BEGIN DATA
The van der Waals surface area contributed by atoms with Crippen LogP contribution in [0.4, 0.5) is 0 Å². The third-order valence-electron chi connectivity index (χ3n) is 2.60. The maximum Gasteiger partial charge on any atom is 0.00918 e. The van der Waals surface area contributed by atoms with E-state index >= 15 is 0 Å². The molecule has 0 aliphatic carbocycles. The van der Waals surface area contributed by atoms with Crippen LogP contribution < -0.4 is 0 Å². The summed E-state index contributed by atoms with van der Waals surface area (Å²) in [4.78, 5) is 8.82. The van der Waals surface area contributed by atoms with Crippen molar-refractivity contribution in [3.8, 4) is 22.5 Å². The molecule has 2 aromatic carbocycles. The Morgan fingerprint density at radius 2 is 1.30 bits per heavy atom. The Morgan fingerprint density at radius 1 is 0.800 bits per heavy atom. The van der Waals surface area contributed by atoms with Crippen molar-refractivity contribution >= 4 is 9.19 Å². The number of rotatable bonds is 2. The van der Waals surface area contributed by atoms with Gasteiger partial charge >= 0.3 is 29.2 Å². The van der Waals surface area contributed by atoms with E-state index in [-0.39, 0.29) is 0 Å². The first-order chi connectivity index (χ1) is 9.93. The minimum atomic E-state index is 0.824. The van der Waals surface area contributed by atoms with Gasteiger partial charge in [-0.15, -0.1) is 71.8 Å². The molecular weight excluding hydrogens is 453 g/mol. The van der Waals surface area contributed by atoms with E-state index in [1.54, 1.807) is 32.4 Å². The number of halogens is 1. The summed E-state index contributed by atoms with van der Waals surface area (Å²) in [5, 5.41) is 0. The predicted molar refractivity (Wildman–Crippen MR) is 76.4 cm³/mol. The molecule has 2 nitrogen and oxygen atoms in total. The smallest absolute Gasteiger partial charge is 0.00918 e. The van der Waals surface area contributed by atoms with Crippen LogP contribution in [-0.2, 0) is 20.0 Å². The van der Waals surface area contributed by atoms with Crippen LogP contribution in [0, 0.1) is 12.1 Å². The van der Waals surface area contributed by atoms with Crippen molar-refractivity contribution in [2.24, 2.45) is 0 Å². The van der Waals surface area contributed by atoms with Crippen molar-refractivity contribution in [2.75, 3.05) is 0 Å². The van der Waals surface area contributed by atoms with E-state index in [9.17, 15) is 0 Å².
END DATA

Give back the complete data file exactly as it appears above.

The van der Waals surface area contributed by atoms with Crippen LogP contribution in [0.4, 0.5) is 0 Å². The third-order valence-electron chi connectivity index (χ3n) is 2.60. The maximum Gasteiger partial charge on any atom is 0.00918 e. The van der Waals surface area contributed by atoms with E-state index >= 15 is 0 Å². The molecule has 0 aliphatic carbocycles. The van der Waals surface area contributed by atoms with Crippen LogP contribution < -0.4 is 0 Å². The summed E-state index contributed by atoms with van der Waals surface area (Å²) in [4.78, 5) is 8.82. The van der Waals surface area contributed by atoms with Crippen molar-refractivity contribution in [3.8, 4) is 22.5 Å². The molecule has 2 aromatic carbocycles. The Morgan fingerprint density at radius 2 is 1.30 bits per heavy atom. The Morgan fingerprint density at radius 1 is 0.800 bits per heavy atom. The van der Waals surface area contributed by atoms with Crippen molar-refractivity contribution >= 4 is 9.19 Å². The number of rotatable bonds is 2. The van der Waals surface area contributed by atoms with Gasteiger partial charge >= 0.3 is 29.2 Å². The van der Waals surface area contributed by atoms with E-state index in [-0.39, 0.29) is 0 Å². The first-order chi connectivity index (χ1) is 9.93. The minimum atomic E-state index is 0.824. The van der Waals surface area contributed by atoms with Gasteiger partial charge in [-0.15, -0.1) is 71.8 Å². The molecular weight excluding hydrogens is 453 g/mol. The van der Waals surface area contributed by atoms with E-state index in [1.54, 1.807) is 32.4 Å². The number of halogens is 1. The summed E-state index contributed by atoms with van der Waals surface area (Å²) in [5, 5.41) is 0. The predicted molar refractivity (Wildman–Crippen MR) is 76.4 cm³/mol. The molecule has 2 nitrogen and oxygen atoms in total. The smallest absolute Gasteiger partial charge is 0.00918 e. The van der Waals surface area contributed by atoms with Crippen LogP contribution in [-0.2, 0) is 20.0 Å². The van der Waals surface area contributed by atoms with Crippen LogP contribution in [0, 0.1) is 12.1 Å². The van der Waals surface area contributed by atoms with Crippen molar-refractivity contribution in [2.24, 2.45) is 0 Å². The van der Waals surface area contributed by atoms with Crippen molar-refractivity contribution in [2.75, 3.05) is 0 Å². The van der Waals surface area contributed by atoms with E-state index in [9.17, 15) is 0 Å².